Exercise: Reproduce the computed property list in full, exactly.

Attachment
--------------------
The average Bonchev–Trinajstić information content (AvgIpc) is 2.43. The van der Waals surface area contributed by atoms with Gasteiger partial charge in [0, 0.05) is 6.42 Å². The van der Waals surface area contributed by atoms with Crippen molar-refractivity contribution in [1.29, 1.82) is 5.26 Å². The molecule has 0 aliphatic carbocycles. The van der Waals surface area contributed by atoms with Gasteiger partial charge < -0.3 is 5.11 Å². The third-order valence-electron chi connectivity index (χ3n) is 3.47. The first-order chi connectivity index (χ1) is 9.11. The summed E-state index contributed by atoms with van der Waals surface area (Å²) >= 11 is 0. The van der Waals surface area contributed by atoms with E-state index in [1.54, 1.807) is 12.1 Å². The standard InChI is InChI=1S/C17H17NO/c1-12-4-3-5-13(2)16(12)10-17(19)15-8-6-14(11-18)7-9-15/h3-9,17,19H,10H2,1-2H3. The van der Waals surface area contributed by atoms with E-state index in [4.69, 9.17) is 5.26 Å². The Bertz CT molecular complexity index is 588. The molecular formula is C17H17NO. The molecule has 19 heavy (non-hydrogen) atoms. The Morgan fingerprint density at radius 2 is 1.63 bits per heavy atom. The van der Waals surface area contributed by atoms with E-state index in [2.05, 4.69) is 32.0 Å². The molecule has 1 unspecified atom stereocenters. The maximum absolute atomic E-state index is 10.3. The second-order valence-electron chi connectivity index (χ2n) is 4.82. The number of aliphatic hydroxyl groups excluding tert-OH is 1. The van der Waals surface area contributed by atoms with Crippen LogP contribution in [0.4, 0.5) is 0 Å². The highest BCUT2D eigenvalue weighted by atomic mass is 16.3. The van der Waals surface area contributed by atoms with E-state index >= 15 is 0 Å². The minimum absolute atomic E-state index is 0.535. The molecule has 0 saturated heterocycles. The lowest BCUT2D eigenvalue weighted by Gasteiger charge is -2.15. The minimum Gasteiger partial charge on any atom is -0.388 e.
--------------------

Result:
The average Bonchev–Trinajstić information content (AvgIpc) is 2.43. The van der Waals surface area contributed by atoms with Gasteiger partial charge in [0, 0.05) is 6.42 Å². The van der Waals surface area contributed by atoms with Crippen molar-refractivity contribution in [1.29, 1.82) is 5.26 Å². The molecule has 0 aliphatic carbocycles. The van der Waals surface area contributed by atoms with Gasteiger partial charge < -0.3 is 5.11 Å². The third-order valence-electron chi connectivity index (χ3n) is 3.47. The first-order chi connectivity index (χ1) is 9.11. The summed E-state index contributed by atoms with van der Waals surface area (Å²) >= 11 is 0. The van der Waals surface area contributed by atoms with E-state index in [1.54, 1.807) is 12.1 Å². The standard InChI is InChI=1S/C17H17NO/c1-12-4-3-5-13(2)16(12)10-17(19)15-8-6-14(11-18)7-9-15/h3-9,17,19H,10H2,1-2H3. The van der Waals surface area contributed by atoms with E-state index in [4.69, 9.17) is 5.26 Å². The Bertz CT molecular complexity index is 588. The molecular formula is C17H17NO. The molecule has 19 heavy (non-hydrogen) atoms. The Morgan fingerprint density at radius 2 is 1.63 bits per heavy atom. The van der Waals surface area contributed by atoms with E-state index in [2.05, 4.69) is 32.0 Å². The molecule has 1 unspecified atom stereocenters. The maximum absolute atomic E-state index is 10.3. The second-order valence-electron chi connectivity index (χ2n) is 4.82. The number of aliphatic hydroxyl groups excluding tert-OH is 1. The van der Waals surface area contributed by atoms with Crippen LogP contribution in [0.4, 0.5) is 0 Å². The highest BCUT2D eigenvalue weighted by atomic mass is 16.3. The van der Waals surface area contributed by atoms with E-state index >= 15 is 0 Å². The minimum absolute atomic E-state index is 0.535. The molecule has 0 saturated heterocycles. The lowest BCUT2D eigenvalue weighted by Gasteiger charge is -2.15. The minimum Gasteiger partial charge on any atom is -0.388 e.